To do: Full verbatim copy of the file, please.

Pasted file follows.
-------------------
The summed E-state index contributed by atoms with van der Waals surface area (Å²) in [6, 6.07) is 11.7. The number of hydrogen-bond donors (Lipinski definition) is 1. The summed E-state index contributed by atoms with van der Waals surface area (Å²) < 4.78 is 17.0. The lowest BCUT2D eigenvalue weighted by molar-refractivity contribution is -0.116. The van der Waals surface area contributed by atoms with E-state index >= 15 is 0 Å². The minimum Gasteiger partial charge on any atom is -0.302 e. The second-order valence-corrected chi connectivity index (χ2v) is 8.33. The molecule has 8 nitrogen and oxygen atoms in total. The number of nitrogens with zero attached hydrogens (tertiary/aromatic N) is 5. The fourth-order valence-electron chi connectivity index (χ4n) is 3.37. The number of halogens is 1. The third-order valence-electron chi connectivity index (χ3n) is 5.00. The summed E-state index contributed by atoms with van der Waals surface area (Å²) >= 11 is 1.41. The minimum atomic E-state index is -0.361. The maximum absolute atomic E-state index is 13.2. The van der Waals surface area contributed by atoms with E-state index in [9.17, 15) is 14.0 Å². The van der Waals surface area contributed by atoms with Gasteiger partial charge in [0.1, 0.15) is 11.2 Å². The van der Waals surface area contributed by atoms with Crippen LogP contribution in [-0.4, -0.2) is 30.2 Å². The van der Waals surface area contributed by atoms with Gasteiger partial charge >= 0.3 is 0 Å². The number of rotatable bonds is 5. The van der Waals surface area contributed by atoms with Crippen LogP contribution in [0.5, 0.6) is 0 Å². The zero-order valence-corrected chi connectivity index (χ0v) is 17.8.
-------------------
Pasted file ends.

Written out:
The summed E-state index contributed by atoms with van der Waals surface area (Å²) in [6, 6.07) is 11.7. The number of hydrogen-bond donors (Lipinski definition) is 1. The summed E-state index contributed by atoms with van der Waals surface area (Å²) < 4.78 is 17.0. The lowest BCUT2D eigenvalue weighted by molar-refractivity contribution is -0.116. The van der Waals surface area contributed by atoms with E-state index >= 15 is 0 Å². The minimum Gasteiger partial charge on any atom is -0.302 e. The second-order valence-corrected chi connectivity index (χ2v) is 8.33. The molecule has 8 nitrogen and oxygen atoms in total. The number of nitrogens with zero attached hydrogens (tertiary/aromatic N) is 5. The fourth-order valence-electron chi connectivity index (χ4n) is 3.37. The number of halogens is 1. The third-order valence-electron chi connectivity index (χ3n) is 5.00. The summed E-state index contributed by atoms with van der Waals surface area (Å²) >= 11 is 1.41. The minimum atomic E-state index is -0.361. The maximum absolute atomic E-state index is 13.2. The van der Waals surface area contributed by atoms with E-state index in [9.17, 15) is 14.0 Å². The van der Waals surface area contributed by atoms with Gasteiger partial charge in [0.1, 0.15) is 11.2 Å². The van der Waals surface area contributed by atoms with Crippen LogP contribution in [-0.4, -0.2) is 30.2 Å². The van der Waals surface area contributed by atoms with Gasteiger partial charge >= 0.3 is 0 Å². The number of rotatable bonds is 5. The van der Waals surface area contributed by atoms with Crippen LogP contribution in [0.5, 0.6) is 0 Å². The zero-order valence-corrected chi connectivity index (χ0v) is 17.8.